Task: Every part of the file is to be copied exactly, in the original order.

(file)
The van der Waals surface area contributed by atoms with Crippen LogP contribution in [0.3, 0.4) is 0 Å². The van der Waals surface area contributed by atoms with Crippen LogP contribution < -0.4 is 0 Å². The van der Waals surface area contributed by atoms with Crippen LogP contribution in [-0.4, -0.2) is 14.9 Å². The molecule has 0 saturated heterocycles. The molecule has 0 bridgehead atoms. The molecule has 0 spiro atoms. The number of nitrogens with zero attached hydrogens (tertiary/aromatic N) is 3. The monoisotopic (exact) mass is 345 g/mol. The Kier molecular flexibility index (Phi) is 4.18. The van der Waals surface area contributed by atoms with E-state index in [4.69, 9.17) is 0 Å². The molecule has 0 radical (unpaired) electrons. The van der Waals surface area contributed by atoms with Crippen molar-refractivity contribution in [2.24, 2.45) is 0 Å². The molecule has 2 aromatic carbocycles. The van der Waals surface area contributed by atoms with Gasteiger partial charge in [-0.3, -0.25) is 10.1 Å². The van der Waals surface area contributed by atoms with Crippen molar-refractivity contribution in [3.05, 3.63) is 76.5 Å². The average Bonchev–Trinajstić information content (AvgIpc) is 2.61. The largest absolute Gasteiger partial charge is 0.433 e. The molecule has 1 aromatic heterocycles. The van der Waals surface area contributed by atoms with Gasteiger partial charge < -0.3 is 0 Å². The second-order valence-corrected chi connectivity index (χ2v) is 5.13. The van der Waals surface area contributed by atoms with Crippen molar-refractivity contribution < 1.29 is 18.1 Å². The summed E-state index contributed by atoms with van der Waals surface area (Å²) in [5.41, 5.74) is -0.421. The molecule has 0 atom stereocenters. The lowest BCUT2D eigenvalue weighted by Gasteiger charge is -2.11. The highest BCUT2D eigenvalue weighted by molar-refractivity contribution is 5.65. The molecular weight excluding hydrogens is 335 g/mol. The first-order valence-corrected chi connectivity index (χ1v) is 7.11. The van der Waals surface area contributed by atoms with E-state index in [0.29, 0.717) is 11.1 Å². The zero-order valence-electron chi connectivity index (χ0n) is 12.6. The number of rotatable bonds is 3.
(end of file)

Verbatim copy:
The van der Waals surface area contributed by atoms with Crippen LogP contribution in [0.3, 0.4) is 0 Å². The van der Waals surface area contributed by atoms with Crippen LogP contribution < -0.4 is 0 Å². The van der Waals surface area contributed by atoms with Crippen LogP contribution in [-0.4, -0.2) is 14.9 Å². The molecule has 0 saturated heterocycles. The molecule has 0 bridgehead atoms. The molecule has 0 spiro atoms. The number of nitrogens with zero attached hydrogens (tertiary/aromatic N) is 3. The monoisotopic (exact) mass is 345 g/mol. The Kier molecular flexibility index (Phi) is 4.18. The van der Waals surface area contributed by atoms with E-state index in [4.69, 9.17) is 0 Å². The molecule has 0 radical (unpaired) electrons. The van der Waals surface area contributed by atoms with Crippen molar-refractivity contribution in [2.24, 2.45) is 0 Å². The molecule has 2 aromatic carbocycles. The van der Waals surface area contributed by atoms with Gasteiger partial charge in [-0.3, -0.25) is 10.1 Å². The van der Waals surface area contributed by atoms with Crippen molar-refractivity contribution in [3.05, 3.63) is 76.5 Å². The average Bonchev–Trinajstić information content (AvgIpc) is 2.61. The largest absolute Gasteiger partial charge is 0.433 e. The molecule has 1 aromatic heterocycles. The van der Waals surface area contributed by atoms with Gasteiger partial charge < -0.3 is 0 Å². The second-order valence-corrected chi connectivity index (χ2v) is 5.13. The van der Waals surface area contributed by atoms with Crippen molar-refractivity contribution < 1.29 is 18.1 Å². The summed E-state index contributed by atoms with van der Waals surface area (Å²) in [5.41, 5.74) is -0.421. The molecule has 0 atom stereocenters. The lowest BCUT2D eigenvalue weighted by Gasteiger charge is -2.11. The highest BCUT2D eigenvalue weighted by molar-refractivity contribution is 5.65. The molecular weight excluding hydrogens is 335 g/mol. The first-order valence-corrected chi connectivity index (χ1v) is 7.11. The van der Waals surface area contributed by atoms with E-state index in [0.29, 0.717) is 11.1 Å². The zero-order valence-electron chi connectivity index (χ0n) is 12.6. The number of rotatable bonds is 3.